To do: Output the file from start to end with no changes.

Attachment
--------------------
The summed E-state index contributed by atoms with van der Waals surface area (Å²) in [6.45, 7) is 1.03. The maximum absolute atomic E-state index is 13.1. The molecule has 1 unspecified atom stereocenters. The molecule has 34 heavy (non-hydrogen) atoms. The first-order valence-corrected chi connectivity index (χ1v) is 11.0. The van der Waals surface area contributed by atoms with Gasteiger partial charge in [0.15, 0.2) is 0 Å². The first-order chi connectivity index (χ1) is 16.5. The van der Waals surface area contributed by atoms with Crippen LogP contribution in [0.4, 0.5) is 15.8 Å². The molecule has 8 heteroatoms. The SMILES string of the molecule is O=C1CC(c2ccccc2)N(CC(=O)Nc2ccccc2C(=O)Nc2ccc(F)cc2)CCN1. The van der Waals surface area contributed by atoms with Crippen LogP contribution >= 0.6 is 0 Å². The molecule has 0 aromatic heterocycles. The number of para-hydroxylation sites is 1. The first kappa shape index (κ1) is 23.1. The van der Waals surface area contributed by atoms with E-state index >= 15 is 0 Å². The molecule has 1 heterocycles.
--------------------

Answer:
The summed E-state index contributed by atoms with van der Waals surface area (Å²) in [6.45, 7) is 1.03. The maximum absolute atomic E-state index is 13.1. The molecule has 1 unspecified atom stereocenters. The molecule has 34 heavy (non-hydrogen) atoms. The first-order valence-corrected chi connectivity index (χ1v) is 11.0. The van der Waals surface area contributed by atoms with Gasteiger partial charge in [0.15, 0.2) is 0 Å². The first-order chi connectivity index (χ1) is 16.5. The van der Waals surface area contributed by atoms with Crippen LogP contribution in [0.4, 0.5) is 15.8 Å². The molecule has 8 heteroatoms. The SMILES string of the molecule is O=C1CC(c2ccccc2)N(CC(=O)Nc2ccccc2C(=O)Nc2ccc(F)cc2)CCN1. The van der Waals surface area contributed by atoms with Crippen LogP contribution >= 0.6 is 0 Å². The molecule has 0 aromatic heterocycles. The number of para-hydroxylation sites is 1. The first kappa shape index (κ1) is 23.1. The van der Waals surface area contributed by atoms with E-state index >= 15 is 0 Å². The molecule has 1 heterocycles.